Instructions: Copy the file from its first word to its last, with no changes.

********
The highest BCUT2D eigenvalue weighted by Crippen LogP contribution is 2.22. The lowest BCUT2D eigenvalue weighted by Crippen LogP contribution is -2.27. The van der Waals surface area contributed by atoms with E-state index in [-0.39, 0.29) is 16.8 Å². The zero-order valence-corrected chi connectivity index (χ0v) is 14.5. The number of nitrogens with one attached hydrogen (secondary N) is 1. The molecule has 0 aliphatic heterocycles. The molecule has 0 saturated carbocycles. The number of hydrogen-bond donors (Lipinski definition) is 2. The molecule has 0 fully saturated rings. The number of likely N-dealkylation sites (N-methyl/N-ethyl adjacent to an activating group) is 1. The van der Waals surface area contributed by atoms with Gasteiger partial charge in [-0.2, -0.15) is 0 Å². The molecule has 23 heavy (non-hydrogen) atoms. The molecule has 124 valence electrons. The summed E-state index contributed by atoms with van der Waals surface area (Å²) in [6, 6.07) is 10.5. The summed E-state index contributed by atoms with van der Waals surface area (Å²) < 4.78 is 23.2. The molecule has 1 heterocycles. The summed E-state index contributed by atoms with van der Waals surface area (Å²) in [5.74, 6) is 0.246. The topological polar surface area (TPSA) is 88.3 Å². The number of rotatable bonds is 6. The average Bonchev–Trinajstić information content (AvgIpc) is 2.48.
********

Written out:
The highest BCUT2D eigenvalue weighted by Crippen LogP contribution is 2.22. The lowest BCUT2D eigenvalue weighted by Crippen LogP contribution is -2.27. The van der Waals surface area contributed by atoms with E-state index in [-0.39, 0.29) is 16.8 Å². The zero-order valence-corrected chi connectivity index (χ0v) is 14.5. The number of nitrogens with one attached hydrogen (secondary N) is 1. The molecule has 0 aliphatic heterocycles. The molecule has 0 saturated carbocycles. The number of hydrogen-bond donors (Lipinski definition) is 2. The molecule has 0 fully saturated rings. The number of likely N-dealkylation sites (N-methyl/N-ethyl adjacent to an activating group) is 1. The van der Waals surface area contributed by atoms with Gasteiger partial charge in [-0.2, -0.15) is 0 Å². The molecule has 23 heavy (non-hydrogen) atoms. The molecule has 124 valence electrons. The summed E-state index contributed by atoms with van der Waals surface area (Å²) in [6, 6.07) is 10.5. The summed E-state index contributed by atoms with van der Waals surface area (Å²) < 4.78 is 23.2. The molecule has 1 heterocycles. The summed E-state index contributed by atoms with van der Waals surface area (Å²) in [5.74, 6) is 0.246. The topological polar surface area (TPSA) is 88.3 Å². The number of rotatable bonds is 6. The average Bonchev–Trinajstić information content (AvgIpc) is 2.48.